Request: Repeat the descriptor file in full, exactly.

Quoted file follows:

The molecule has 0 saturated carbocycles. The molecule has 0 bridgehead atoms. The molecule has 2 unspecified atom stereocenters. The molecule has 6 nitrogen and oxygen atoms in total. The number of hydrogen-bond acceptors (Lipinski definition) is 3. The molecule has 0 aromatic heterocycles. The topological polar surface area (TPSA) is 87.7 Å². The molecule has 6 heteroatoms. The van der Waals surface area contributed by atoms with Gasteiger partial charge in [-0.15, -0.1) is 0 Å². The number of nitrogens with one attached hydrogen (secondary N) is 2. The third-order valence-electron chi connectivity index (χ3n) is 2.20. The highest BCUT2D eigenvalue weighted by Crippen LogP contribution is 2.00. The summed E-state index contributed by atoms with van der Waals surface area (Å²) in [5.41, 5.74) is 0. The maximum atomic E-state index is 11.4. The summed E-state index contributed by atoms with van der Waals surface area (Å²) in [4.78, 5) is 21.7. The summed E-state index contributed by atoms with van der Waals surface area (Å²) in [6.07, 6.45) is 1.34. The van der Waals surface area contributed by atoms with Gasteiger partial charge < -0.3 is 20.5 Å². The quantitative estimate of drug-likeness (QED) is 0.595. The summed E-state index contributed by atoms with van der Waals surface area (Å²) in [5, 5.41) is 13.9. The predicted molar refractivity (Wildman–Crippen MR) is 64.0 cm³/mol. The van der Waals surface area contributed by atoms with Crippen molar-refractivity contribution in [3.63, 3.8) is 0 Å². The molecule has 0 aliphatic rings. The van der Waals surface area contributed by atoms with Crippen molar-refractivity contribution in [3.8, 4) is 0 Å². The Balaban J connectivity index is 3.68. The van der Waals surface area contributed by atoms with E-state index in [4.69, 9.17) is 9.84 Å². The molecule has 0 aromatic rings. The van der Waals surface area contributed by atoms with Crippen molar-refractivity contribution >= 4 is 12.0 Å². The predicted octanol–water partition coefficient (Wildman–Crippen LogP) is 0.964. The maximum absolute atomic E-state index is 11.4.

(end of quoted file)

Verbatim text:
The molecule has 0 saturated carbocycles. The molecule has 0 bridgehead atoms. The molecule has 2 unspecified atom stereocenters. The molecule has 6 nitrogen and oxygen atoms in total. The number of hydrogen-bond acceptors (Lipinski definition) is 3. The molecule has 0 aromatic heterocycles. The topological polar surface area (TPSA) is 87.7 Å². The molecule has 6 heteroatoms. The van der Waals surface area contributed by atoms with Gasteiger partial charge in [-0.15, -0.1) is 0 Å². The number of nitrogens with one attached hydrogen (secondary N) is 2. The third-order valence-electron chi connectivity index (χ3n) is 2.20. The highest BCUT2D eigenvalue weighted by Crippen LogP contribution is 2.00. The summed E-state index contributed by atoms with van der Waals surface area (Å²) in [5.41, 5.74) is 0. The maximum atomic E-state index is 11.4. The summed E-state index contributed by atoms with van der Waals surface area (Å²) in [4.78, 5) is 21.7. The summed E-state index contributed by atoms with van der Waals surface area (Å²) in [6.07, 6.45) is 1.34. The van der Waals surface area contributed by atoms with Gasteiger partial charge < -0.3 is 20.5 Å². The quantitative estimate of drug-likeness (QED) is 0.595. The summed E-state index contributed by atoms with van der Waals surface area (Å²) in [5, 5.41) is 13.9. The predicted molar refractivity (Wildman–Crippen MR) is 64.0 cm³/mol. The van der Waals surface area contributed by atoms with Crippen molar-refractivity contribution in [3.63, 3.8) is 0 Å². The molecule has 0 aliphatic rings. The van der Waals surface area contributed by atoms with Crippen molar-refractivity contribution in [3.8, 4) is 0 Å². The Balaban J connectivity index is 3.68. The van der Waals surface area contributed by atoms with E-state index in [4.69, 9.17) is 9.84 Å². The molecule has 0 aromatic rings. The van der Waals surface area contributed by atoms with Crippen molar-refractivity contribution >= 4 is 12.0 Å². The predicted octanol–water partition coefficient (Wildman–Crippen LogP) is 0.964. The maximum absolute atomic E-state index is 11.4.